Citizens in dozens of communities voted overwhelmingly on Tuesday for their legislators to pass a constitutional amendment to overturn the U.S. Supreme Court’s Citizens United v. Federal Election Commission decision, which opened the door for the super-rich and corporations to trample democracy.
As they headed to the polls to vote in what turned out to be the most expensive midterm election in history—one in which outside money from undisclosed sources played an outsized role and the number of small individual donors shrank—voters across the country made clear their desire to end corporate personhood and get big money out of politics.
According to Wisconsin Move to Amend, the state chapter of the national coalition working to overturn Citizens United, residents of 12 Wisconsin communities voted in favor of amending the U.S. Constitution to reflect that:
1. Only human beings—not corporations, limited liability companies, unions, nonprofit organizations, or similar associations—are endowed with Constitutional rights; and
2. Money is not speech and, therefore, regulating political contributions and spending is not equivalent to limited political speech.ADVERTISEMENT
The local measures, which were all similarly worded, gained anywhere from 70 percent of the vote in Milwaukee County to 83 percent support in the village of Park Ridge. There are now 54 jurisdictions in Wisconsin that have called for such an amendment, in addition to 16 state legislatures and well over 500 municipalities nationwide.
Paradoxically, Wisconsin voters also re-elected Republican Governor Scott Walker on Tuesday, whose success can be credited at least in part to the post-Citizens United era of campaign finance.
In 2012, in the wake of the failed effort to recall Walker, journalist Amy Goodman wrote: “Central to Walker’s win was a massive infusion of campaign cash, saturating the Badger State with months of political advertising. His win signals less a loss for the unions than a loss for our democracy in this post-Citizens United era, when elections can be bought with the help of a few billionaires.”
Also on Tuesday, Move to Amend measures in Alachua County, Florida and the Ohio towns of Chagrin Falls and Mentor all passed with at least two-thirds of the vote.
“It’s pretty obvious that in each and every election that more and more money is coming from fewer sources,” Ohio’s Move to Amend coordinator Greg Coleridge told the Plain Dealer. “It’s toxic to democracy. Voters are saying that they’ve had enough.”
In Massachusetts, voters in 18 districts were asked: “Shall the state representative from this district be instructed to vote in favor of a resolution calling upon Congress to propose an amendment to the U.S. Constitution affirming that 1) rights protected under the Constitution are the rights of natural persons only and 2) both Congress and the states may place limits on political contributions and political spending?”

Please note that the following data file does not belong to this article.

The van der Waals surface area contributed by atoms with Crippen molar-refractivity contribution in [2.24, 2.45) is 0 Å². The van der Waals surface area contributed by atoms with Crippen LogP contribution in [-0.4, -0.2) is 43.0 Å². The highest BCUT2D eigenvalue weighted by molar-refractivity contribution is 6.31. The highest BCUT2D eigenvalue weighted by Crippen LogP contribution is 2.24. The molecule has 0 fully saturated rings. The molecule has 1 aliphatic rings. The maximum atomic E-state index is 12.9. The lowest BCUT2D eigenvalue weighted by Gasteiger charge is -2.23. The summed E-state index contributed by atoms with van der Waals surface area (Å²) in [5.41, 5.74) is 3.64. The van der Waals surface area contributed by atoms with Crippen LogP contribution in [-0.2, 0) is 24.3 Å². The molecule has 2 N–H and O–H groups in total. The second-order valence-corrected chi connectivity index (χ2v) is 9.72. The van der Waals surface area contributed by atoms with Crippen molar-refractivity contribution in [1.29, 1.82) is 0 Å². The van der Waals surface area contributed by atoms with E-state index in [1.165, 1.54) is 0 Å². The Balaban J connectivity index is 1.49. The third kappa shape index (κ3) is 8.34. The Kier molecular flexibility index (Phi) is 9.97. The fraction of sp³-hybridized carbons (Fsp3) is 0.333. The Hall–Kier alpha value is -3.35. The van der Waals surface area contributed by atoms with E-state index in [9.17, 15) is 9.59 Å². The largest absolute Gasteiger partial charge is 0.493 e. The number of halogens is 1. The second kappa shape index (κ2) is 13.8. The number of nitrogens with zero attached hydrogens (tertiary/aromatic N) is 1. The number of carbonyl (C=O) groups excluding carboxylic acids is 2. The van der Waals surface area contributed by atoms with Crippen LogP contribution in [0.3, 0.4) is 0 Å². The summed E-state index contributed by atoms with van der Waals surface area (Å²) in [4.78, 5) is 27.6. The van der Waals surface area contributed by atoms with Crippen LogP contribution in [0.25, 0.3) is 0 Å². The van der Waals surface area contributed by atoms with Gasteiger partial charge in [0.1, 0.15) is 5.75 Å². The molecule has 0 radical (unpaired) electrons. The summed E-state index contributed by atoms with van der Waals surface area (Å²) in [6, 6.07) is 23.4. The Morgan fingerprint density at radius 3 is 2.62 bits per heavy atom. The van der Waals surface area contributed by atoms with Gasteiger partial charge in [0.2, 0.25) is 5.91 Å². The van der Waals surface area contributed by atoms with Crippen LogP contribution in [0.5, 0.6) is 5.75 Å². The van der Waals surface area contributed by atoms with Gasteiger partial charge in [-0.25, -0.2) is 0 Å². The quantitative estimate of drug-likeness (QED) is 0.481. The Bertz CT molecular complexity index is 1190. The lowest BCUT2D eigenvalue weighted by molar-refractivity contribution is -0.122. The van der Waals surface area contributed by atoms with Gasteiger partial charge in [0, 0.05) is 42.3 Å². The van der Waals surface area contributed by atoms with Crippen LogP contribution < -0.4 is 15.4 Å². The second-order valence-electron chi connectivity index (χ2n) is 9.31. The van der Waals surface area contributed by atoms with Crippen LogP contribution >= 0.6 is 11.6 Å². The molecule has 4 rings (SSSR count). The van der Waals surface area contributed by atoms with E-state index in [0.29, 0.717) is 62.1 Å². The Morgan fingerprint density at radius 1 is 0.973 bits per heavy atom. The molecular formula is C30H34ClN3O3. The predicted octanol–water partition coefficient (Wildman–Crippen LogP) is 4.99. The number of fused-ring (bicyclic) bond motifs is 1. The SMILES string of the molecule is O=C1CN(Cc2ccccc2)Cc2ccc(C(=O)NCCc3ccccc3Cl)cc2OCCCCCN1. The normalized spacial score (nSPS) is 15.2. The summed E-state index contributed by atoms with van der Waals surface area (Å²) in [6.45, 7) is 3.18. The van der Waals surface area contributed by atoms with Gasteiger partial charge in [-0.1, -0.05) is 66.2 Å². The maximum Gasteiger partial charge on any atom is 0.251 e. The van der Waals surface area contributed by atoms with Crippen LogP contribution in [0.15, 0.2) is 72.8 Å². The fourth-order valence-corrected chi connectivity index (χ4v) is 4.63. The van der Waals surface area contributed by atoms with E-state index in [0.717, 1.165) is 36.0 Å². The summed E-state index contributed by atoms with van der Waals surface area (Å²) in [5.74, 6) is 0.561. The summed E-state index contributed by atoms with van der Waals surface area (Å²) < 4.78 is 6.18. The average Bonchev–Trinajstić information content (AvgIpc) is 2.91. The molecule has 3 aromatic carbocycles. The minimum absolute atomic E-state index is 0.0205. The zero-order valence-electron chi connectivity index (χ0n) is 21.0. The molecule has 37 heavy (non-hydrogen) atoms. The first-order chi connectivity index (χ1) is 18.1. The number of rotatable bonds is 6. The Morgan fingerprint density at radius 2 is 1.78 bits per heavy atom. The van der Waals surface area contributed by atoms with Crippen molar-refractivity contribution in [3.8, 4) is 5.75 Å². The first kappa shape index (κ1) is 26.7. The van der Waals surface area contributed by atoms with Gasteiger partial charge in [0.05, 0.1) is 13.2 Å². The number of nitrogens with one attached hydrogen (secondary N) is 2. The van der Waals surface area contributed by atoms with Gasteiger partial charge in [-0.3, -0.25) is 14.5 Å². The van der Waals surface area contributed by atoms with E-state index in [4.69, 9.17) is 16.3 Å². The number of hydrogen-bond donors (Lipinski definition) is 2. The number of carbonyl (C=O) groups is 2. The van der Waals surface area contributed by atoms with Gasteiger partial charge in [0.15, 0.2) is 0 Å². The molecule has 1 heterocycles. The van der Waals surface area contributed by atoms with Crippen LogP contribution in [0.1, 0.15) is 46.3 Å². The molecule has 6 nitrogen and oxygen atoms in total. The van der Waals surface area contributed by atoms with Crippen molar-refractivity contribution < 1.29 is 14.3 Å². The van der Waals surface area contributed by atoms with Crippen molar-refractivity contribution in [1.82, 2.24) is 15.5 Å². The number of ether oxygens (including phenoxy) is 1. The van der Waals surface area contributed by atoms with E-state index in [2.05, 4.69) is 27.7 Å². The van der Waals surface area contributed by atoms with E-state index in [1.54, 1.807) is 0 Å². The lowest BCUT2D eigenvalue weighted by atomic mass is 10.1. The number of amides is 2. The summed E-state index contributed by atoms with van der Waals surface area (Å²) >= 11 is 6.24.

While there was no official tally of which cities and towns voted in favor of the non-binding ballot question, the measure appeared to have won solid support in communities all over the state, including Appleton, Fitchburg, and Hopkinton.
The resounding victories should send a sharp message to Congress, said Kaitlin Sopoci-Belknap, national director of Move to Amend.
“Nearly all Americans share the sentiment that corporations should not have the same rights as people, and big money in politics should be removed,” she said. “It is time for Congress to pass the We the People Amendment and send it to the states for ratification. The leadership of both parties need to realize that their voters are clamoring for this amendment, and we are only going to get louder.”
News flash: Trump’s no racist!
The gap that Donald Trump continually shows us between word and deed is remarkable. He lets words hurt while ignoring the substance of what the words mean.
That public words that various people, from both in and out of government or politics, say about him seem to matter a whole lot more than actual events, scandals or bad governmental behavior reflecting on his presidency. We’re used to it by now, numb really, so, it seems useful to step back and look at the pattern.
Even so, his tweets on Sunday telling four rebellious first-year congresswomen, citizens who are all of color, that they should return to where they came from “to go back and help fix the totally broken and crime infested places from which they came” is an insult that crosses all borders. As it happens, three of the four are American-born, and Rep. Ilhan Omar (D-Mich.) has been a naturalized citizen since age 12.
Morning Joe panel brutally dismantles Lindsey Graham for doubling down and backing Trump’s extreme racism
MSNBC's Joe Scarborough was left speechless by Sen. Lindsey Graham's impassioned defense of President Donald Trump's racist attacks on four Democratic congresswomen.
The "Morning Joe" host sat in stunned silence after rolling video of the South Carolina Republican defending Trump's tweets, and doubling down by hurling his own slurs against the first-year lawmakers.
"You call Americans in Congress communists?" Scarborough said, after gathering his thoughts, "and you say they hate America? And then your punch line to that is aim higher?"
Scarborough, who served alongside Graham as a Republican congressman, said the episode was a shameful new low for the veteran lawmaker.
Trump administration reopens dangerous ‘longline’ fishing off California
The Pacific leatherback sea turtle, at up to 2,200 pounds the largest turtle on earth, could disappear from our oceans, yet Trump regulators have OK’d a type of fishing that could wipe out the massive animals.
Pacific leatherback sea turtles are one of eight turtle species the Fisheries Service has identified as most at risk of extinction. The number of West Pacific leatherback sea turtles declined about 6% a year from the 1980s through 2011.